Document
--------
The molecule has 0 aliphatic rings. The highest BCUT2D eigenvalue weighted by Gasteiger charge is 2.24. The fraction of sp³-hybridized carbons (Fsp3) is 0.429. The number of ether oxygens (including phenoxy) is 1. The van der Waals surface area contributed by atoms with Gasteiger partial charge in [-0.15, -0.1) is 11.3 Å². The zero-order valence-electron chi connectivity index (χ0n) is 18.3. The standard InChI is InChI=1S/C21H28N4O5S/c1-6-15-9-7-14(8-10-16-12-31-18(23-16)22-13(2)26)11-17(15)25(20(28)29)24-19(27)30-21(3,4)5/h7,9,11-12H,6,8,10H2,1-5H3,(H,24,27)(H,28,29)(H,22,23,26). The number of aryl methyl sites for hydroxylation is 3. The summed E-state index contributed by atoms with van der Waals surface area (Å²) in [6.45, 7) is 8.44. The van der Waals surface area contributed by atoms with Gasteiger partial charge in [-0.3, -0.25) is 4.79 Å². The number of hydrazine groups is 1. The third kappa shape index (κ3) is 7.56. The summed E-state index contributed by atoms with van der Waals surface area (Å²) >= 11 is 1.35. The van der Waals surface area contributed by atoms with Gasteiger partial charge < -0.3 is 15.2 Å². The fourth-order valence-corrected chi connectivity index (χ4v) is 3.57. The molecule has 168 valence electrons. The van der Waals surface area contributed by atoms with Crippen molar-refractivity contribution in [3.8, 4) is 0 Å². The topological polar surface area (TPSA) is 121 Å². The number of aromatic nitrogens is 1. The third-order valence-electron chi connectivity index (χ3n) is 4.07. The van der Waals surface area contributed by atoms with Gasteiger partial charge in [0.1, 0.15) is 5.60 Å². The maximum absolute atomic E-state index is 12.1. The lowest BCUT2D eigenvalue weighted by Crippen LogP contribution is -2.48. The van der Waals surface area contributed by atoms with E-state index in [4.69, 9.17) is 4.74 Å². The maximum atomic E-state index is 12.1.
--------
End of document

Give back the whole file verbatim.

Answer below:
The molecule has 0 aliphatic rings. The highest BCUT2D eigenvalue weighted by Gasteiger charge is 2.24. The fraction of sp³-hybridized carbons (Fsp3) is 0.429. The number of ether oxygens (including phenoxy) is 1. The van der Waals surface area contributed by atoms with Gasteiger partial charge in [-0.15, -0.1) is 11.3 Å². The zero-order valence-electron chi connectivity index (χ0n) is 18.3. The standard InChI is InChI=1S/C21H28N4O5S/c1-6-15-9-7-14(8-10-16-12-31-18(23-16)22-13(2)26)11-17(15)25(20(28)29)24-19(27)30-21(3,4)5/h7,9,11-12H,6,8,10H2,1-5H3,(H,24,27)(H,28,29)(H,22,23,26). The number of aryl methyl sites for hydroxylation is 3. The summed E-state index contributed by atoms with van der Waals surface area (Å²) in [6.45, 7) is 8.44. The van der Waals surface area contributed by atoms with Gasteiger partial charge in [-0.3, -0.25) is 4.79 Å². The number of hydrazine groups is 1. The third kappa shape index (κ3) is 7.56. The summed E-state index contributed by atoms with van der Waals surface area (Å²) >= 11 is 1.35. The van der Waals surface area contributed by atoms with Gasteiger partial charge < -0.3 is 15.2 Å². The fourth-order valence-corrected chi connectivity index (χ4v) is 3.57. The molecule has 168 valence electrons. The van der Waals surface area contributed by atoms with Crippen molar-refractivity contribution in [3.8, 4) is 0 Å². The topological polar surface area (TPSA) is 121 Å². The number of aromatic nitrogens is 1. The third-order valence-electron chi connectivity index (χ3n) is 4.07. The van der Waals surface area contributed by atoms with Gasteiger partial charge in [0.1, 0.15) is 5.60 Å². The maximum absolute atomic E-state index is 12.1. The lowest BCUT2D eigenvalue weighted by Crippen LogP contribution is -2.48. The van der Waals surface area contributed by atoms with E-state index in [4.69, 9.17) is 4.74 Å². The maximum atomic E-state index is 12.1.